Englishmen race to find the tomb of Genghis Khan. They have to get there fast, as the evil genius Dr. Fu Manchu is also searching, and if he gets the mysteriously powerful relics, he and ... See full summary »
Paris...at the turn of the century. Inspector Vidocq investigates a series of unexplained murders at a Grand Guignol-type theatre...where the players have suddenly become real-life victims. Based on the story by Edgar Allan Poe.
When Edgar sees his girlfriend Betty getting up close and personal with his best friend Carl, he murders Carl in a jealous rage and hides the corpse under the floor of his piano room. Comes... See full summary »
Jonathan Drake, while attending his brother's funeral, is shocked to find the head of the deceased is missing. When his brother's skull shows up later in a locked cabinet, Drake realizes an... See full summary »
Edward L. Cahn
The time is the early 21st century and a genetics lab has been destroyed in a fire seriously injuring a scientist and possibly killing his daughter. As two investigators begin to unravel ... See full summary »
In the Olden Tymes, Count Regula is drawn and quartered for killing twelve virgins in his dungeon torture chamber. Thirty-five years later, he comes back to seek revenge on the daughter of ... See full summary »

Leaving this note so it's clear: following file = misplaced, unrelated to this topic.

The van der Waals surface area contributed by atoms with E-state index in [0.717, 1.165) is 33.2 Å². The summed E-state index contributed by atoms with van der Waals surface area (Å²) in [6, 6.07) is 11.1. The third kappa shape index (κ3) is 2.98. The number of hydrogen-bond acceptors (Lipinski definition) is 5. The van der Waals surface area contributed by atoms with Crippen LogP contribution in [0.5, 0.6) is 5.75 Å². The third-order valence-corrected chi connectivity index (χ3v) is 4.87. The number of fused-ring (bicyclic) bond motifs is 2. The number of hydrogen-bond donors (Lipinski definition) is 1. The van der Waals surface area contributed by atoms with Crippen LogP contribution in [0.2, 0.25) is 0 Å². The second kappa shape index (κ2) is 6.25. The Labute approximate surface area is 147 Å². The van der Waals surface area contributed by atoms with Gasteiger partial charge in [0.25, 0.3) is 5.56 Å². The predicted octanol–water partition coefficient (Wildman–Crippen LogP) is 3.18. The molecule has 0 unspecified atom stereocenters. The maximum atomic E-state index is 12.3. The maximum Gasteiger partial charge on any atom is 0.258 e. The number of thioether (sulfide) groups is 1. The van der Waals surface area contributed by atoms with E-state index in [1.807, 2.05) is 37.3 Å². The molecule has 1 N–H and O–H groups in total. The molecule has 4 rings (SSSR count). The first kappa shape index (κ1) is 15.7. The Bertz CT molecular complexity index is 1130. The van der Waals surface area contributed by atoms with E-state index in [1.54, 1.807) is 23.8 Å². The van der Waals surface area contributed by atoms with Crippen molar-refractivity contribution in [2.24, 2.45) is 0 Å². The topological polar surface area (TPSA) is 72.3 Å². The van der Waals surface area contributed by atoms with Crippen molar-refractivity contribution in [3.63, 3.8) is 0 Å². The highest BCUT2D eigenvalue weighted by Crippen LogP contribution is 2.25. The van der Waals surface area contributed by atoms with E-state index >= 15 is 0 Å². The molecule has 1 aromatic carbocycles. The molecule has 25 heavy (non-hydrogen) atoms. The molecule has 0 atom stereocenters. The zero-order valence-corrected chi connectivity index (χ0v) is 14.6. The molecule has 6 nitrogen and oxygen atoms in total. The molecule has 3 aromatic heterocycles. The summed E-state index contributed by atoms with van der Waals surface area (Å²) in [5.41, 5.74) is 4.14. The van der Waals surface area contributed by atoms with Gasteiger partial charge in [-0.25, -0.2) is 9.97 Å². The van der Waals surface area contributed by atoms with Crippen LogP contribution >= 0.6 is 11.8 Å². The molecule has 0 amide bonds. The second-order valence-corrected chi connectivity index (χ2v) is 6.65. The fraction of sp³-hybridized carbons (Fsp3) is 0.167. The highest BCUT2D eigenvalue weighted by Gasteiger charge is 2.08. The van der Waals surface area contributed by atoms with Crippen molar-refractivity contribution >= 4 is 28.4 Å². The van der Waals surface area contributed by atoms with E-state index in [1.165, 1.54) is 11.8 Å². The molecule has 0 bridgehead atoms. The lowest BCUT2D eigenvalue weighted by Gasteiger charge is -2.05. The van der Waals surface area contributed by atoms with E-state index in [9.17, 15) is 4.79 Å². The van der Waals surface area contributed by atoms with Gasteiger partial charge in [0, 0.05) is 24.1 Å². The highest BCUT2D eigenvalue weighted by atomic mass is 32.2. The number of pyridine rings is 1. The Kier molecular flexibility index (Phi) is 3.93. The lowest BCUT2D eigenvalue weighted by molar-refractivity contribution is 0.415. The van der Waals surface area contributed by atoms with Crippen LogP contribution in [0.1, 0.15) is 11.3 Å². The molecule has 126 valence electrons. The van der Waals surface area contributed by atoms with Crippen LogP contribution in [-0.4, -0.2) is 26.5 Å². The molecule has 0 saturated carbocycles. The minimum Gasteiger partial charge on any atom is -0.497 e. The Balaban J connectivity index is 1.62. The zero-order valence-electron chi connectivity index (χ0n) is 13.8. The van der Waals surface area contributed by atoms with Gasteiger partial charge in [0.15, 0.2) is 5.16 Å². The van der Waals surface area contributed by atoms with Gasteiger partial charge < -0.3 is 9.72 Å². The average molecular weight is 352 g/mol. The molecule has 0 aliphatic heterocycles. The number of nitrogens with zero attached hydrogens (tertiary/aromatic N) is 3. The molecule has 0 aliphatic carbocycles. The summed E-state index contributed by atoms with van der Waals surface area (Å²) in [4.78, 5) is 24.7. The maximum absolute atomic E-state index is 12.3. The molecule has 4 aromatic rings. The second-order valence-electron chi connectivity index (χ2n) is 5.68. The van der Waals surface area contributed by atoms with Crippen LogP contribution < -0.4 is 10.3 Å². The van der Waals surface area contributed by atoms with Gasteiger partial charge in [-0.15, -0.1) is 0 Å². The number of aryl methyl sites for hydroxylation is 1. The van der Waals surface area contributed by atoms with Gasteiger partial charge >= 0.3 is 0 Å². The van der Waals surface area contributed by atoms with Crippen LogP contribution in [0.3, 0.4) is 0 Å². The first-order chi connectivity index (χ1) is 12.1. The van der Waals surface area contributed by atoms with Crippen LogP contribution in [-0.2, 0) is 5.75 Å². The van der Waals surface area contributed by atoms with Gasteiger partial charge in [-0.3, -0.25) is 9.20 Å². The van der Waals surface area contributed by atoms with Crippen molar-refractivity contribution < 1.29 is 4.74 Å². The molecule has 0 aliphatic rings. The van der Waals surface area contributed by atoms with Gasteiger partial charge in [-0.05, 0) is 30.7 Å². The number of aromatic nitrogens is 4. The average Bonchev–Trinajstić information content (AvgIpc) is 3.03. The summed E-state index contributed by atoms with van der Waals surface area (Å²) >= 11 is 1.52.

Richard Oswald uses Harald Paulsen as a reporter in pursuit of German horror star Paul Wegener to stitch together three stories. They are Poe's "The Black Cat", his "The System of Dr. Tarr and Professor Fether" (as close as Poe came to a comedy) and Robert Louis Stevenson's "The Suicide Club".
Horror was coming into prominence as a movie genre in the early 1930s. Universal Pictures would begin with its production of FRANKENSTEIN. Wegener who had been appearing in this sort of role since the Teens, was a natural, and the similarities of some of the trial sequence here to that of Lang's M, is worth noting. Oswald, like Lang, had to leave the country eventually, but this doesn't have any political content so far as I can see. I know that standard film history would have it that every German movie from about 1924 on is supposed to be a commentary on fascism, but I don't see it.
Unfortunately, while the techniques of movie-making and the performances are fine, the movie is padded. Everyone moves slowly in this movie, and the insane move even slower. The sloth may have been intended to allow the audience the terror of anticipation. Unfortunately, it only rouses a sense of impatience. Twenty mines could have been cut from this movie by movement and some judicious editing.
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